Logo_hovers_2020
Title
Svjetski festival animiranog filma /
28. rujna do 3. listopada 2020.
Svjetski festival animiranog filma / 28. rujna do 3. listopada 2020.
hr | en
405-5_cansu

ANIMAFEST PRO | ANIMAFEST SCANNER VII | SIMPOZIJ O SUVREMENOJ ANIMACIJI | Panel 1 - HEAVY LIKE THE WORLD: ANIMATION IN THE WORLD OF CHAOS

Cinema Emek, Cinema Labour, Cinema Travail: The Revitalization of Istanbul’s Urban Past and the Emek Theatre as a Lieu de Mémoire - Cansu van Gageldonk (Kaboom Animation Festival / Bread University of Applied Sciences, Nijmegen, Netherlands)

Built in 1884 as part of the building complex called Cercle d’Orient, the Emek theater (Emek Sineması in Turkish) was the oldest cinema in the history of the Turkish Republic. Located in the Beyoğlu district of Istanbul, the building, which was designed by the Levantine architect Alexandre Vallaury, was used for various functions, before being converted into a movie theatre in 1924. In 2009, the Emek theater was shut down and emptied due to gentrification plans called Grand Pera project and demolished completely in May 2013.

In her 2016 animation film "Cinema Emek, Cinema Labour, Cinema Travail," Turkish visual artist Özlem Sulak reconstructs the famous interior design of the Emek theater by using 3D computer animation. With her project, Sulak does not just use animation as a mimetic substitution – since it is no longer possible to document the Emek theater through live-action cinema – she also uses the site as a metonym to revitalize the collective memory of the recent protests against the gentrification projects in Istanbul.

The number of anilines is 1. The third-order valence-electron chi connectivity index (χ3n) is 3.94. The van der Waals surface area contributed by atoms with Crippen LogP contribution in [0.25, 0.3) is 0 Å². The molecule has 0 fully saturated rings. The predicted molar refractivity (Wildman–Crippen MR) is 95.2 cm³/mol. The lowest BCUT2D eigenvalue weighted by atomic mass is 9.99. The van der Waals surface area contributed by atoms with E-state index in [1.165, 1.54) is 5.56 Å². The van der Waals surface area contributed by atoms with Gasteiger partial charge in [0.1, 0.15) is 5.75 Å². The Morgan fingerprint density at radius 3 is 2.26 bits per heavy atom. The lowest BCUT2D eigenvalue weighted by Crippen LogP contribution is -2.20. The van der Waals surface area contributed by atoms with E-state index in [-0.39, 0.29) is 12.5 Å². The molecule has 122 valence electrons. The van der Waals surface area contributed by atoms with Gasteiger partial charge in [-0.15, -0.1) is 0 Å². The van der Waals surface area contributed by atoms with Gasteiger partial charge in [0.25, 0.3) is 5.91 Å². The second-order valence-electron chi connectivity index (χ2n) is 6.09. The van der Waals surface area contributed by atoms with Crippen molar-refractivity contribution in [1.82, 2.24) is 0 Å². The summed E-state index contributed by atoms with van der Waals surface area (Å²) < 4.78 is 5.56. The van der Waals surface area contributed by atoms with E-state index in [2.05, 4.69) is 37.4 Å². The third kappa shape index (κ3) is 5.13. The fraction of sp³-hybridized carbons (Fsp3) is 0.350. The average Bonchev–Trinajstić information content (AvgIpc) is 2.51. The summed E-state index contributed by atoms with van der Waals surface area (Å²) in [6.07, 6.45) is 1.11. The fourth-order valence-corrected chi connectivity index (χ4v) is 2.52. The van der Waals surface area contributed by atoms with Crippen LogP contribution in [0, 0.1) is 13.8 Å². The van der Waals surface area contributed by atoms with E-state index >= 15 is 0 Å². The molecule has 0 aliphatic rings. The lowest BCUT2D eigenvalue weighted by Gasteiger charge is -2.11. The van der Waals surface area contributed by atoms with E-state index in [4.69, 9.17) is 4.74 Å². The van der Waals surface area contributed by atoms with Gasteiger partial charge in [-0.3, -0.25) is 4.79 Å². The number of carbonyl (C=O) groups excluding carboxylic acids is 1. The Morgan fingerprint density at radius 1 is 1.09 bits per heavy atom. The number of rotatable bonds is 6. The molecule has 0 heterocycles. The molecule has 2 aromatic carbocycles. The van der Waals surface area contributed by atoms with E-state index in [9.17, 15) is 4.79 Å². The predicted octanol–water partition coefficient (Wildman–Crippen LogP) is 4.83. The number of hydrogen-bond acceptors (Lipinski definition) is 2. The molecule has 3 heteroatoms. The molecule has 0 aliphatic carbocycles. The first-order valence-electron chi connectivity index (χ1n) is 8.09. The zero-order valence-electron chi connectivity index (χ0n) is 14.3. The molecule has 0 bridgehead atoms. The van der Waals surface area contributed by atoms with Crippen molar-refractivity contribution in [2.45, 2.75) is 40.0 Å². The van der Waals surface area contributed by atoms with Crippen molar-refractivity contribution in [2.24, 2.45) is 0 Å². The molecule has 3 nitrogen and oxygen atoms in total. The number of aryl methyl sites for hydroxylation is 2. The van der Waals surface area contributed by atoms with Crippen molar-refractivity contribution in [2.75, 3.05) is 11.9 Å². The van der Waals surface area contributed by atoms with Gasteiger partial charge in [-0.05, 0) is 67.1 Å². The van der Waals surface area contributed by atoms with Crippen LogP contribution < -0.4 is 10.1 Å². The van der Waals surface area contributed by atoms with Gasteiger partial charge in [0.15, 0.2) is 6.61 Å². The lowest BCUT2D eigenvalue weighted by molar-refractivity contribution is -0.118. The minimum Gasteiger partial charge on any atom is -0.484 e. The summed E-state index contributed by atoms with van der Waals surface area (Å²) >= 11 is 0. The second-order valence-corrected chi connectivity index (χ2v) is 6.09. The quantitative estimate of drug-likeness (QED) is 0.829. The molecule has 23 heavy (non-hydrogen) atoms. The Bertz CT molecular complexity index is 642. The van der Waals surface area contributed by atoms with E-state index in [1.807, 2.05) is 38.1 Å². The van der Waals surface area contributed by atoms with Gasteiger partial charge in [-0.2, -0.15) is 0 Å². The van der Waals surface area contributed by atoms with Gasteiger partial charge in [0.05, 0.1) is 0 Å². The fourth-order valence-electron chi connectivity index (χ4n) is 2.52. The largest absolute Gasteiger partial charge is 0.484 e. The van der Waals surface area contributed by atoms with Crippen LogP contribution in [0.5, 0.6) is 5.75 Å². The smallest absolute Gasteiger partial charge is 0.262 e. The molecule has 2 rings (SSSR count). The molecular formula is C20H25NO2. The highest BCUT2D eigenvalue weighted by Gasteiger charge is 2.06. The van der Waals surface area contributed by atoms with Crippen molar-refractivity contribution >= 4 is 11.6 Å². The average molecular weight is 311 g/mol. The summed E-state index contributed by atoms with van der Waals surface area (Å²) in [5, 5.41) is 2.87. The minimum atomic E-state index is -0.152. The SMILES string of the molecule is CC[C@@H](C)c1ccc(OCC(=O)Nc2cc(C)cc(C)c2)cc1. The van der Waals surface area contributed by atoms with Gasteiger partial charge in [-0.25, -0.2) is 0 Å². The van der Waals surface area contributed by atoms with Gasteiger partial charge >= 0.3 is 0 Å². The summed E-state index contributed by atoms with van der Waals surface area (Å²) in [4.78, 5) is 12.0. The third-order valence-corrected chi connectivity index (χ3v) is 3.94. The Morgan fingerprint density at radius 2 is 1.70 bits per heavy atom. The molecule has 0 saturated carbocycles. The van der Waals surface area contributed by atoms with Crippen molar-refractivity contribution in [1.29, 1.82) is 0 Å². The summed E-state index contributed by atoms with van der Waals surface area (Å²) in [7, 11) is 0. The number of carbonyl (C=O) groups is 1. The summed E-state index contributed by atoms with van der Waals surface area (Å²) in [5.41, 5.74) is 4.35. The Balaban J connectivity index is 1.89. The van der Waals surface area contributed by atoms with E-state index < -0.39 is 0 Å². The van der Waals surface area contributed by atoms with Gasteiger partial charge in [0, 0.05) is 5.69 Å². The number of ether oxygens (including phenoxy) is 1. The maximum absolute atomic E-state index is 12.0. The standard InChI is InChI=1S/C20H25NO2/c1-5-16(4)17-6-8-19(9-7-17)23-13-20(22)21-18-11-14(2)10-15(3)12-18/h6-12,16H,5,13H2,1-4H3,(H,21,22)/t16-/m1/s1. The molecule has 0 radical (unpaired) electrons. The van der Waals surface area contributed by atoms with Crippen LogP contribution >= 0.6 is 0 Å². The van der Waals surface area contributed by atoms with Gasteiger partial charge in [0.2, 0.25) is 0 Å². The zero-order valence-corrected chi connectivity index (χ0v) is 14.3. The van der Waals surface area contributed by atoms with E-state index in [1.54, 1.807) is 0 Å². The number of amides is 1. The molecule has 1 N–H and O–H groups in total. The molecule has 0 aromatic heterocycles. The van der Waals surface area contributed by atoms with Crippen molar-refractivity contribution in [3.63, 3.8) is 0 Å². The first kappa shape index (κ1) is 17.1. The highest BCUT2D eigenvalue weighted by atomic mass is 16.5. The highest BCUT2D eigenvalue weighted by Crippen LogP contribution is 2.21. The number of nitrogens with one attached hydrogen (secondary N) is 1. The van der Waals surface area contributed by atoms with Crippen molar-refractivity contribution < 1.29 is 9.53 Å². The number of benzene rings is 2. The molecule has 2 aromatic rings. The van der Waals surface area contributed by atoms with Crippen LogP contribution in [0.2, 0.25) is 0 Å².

In this talk, I will offer an ontological analysis of Sulak’s film and its particular techniques by using Anabelle Honess Roe’s ideas on animation as a mimetic substitution. Secondly, I will focus on Sulak’s intention to remind her audience of the symbolic status of the Emek theater as a lieu de mémoire by grounding the analysis in Pierre Nora’s theories, as well as in Mark Crinson’s concept of posturbanism.

Cansu van Gageldonk completed her Research Master’s cum laude in the Literary Studies department at Leiden University (2017). Her Master’s thesis explored the textual, paratextual and semantic differences of various Turkish translations of Allen Ginsberg’s poem “Howl.” Her recent research projects include studies of urban transformation projects in Istanbul and animation studies with a special focus on memory studies and materiality. She is currently working as the academic coordinator of Kaboom Animation Festival and teaching at Breda University of Applied Science.